Credibility of the US Bullion Depository and the Possible Price of Gold

Posted by Przemyslaw Radomski

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News Item: German Bundesbank To Repatriate Gold From New York Fed –  Despite previously characterizing the idea that it was planning on moving gold out of the New York Fed as an “irrational fear,” the German Bundesbank is set to announce a huge repatriation of its bullion this week, with France also being emptied of Germangold in a sign that trust between central banks has hit rock bottom

The last audit of Fort Knox’s gold was in 1953, and it was hardly comprehensive. No outside experts were allowed, and only about 5% of the gold was tested. There was no bar count, weighing or conventional assaying. It’s surprising that no inspection has been made in 60 years, since large entities listed on stock exchanges are usually required to undergo an outside audit at least annually.


One of the first accounts claiming there was no gold in Fort Knox appeared in 1974. The writer, Louise Auchincloss Boyer, secretary to Nelson Rockefeller, fell out of her New York apartment window and died three days after publication of the article. The incident resulted in an investigation; in September 1974, six Congressmen, one Senator and the press toured Fort Knox; there was gold, but only a fraction of it was available to see.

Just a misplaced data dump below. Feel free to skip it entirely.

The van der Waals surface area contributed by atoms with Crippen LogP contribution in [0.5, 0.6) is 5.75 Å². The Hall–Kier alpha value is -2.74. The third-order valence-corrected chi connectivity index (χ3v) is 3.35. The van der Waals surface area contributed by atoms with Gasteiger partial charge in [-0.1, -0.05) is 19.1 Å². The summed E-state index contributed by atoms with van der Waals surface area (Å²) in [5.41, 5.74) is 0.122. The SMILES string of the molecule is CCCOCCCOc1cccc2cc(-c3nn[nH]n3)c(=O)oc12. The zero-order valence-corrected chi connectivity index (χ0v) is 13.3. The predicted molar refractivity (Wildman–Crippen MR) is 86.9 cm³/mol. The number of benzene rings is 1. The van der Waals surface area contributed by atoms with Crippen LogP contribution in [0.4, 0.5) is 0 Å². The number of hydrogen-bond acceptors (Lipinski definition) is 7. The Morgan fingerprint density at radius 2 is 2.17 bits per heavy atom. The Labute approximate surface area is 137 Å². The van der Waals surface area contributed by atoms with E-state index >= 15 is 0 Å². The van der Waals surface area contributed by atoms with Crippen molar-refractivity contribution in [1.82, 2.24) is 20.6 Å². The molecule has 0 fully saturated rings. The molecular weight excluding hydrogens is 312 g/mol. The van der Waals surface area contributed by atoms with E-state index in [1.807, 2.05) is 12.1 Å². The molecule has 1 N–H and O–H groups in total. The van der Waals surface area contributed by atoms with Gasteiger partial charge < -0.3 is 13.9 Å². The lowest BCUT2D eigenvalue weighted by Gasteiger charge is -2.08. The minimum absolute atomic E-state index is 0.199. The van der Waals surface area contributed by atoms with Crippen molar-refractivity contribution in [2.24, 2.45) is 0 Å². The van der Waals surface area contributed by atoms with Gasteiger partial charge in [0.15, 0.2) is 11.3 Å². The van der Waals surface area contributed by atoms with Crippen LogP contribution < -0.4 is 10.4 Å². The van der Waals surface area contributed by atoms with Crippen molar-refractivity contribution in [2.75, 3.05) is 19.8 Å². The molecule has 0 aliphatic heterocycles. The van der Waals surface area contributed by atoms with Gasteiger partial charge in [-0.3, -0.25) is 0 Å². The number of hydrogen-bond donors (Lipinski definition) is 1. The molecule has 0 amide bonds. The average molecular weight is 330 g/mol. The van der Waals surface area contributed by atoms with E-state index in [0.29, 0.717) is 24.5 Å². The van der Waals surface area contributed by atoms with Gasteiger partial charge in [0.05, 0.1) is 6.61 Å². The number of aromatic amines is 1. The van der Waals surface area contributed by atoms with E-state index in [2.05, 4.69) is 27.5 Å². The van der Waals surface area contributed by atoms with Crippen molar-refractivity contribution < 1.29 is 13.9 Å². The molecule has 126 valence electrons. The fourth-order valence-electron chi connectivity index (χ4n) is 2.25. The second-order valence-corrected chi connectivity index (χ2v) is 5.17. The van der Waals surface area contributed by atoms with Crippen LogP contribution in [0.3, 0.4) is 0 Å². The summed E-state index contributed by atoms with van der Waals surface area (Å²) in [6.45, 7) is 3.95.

Last year, Germany ordered an audit of its gold reserves stored abroad. It had never before conducted a comprehensive audit of its foreign gold reserves.

This suggests that Germany has doubts about the US government’s gold storage practices. It’s hardly conceivable that there is no gold left in Fort Knox or the New York vault; on the other hand, the lack of a comprehensive audit of either facility is unnerving. So are other irregularities associated with Fort Knox: missing shipments, and audits acknowledging the existence of gold based on seals that were not broken, not on the actual count and examination of bars.

What does this mean with respect to the gold price and a dollar collapse? If the value of the greenback is reduced to paper, gold could appreciate to $5,000 or to $10,000 (in today’s dollars). Nobody really knows. The point is that if doubts about the amount of gold stored in Fort Knox are just that – doubts – gold could be a lot more expensive than it is today. If, however, there’s any substance to the rumours that gold reserves in Fort Knox are lower than officially reported, a gold price of $6,000 could be the lower end of where it might go.

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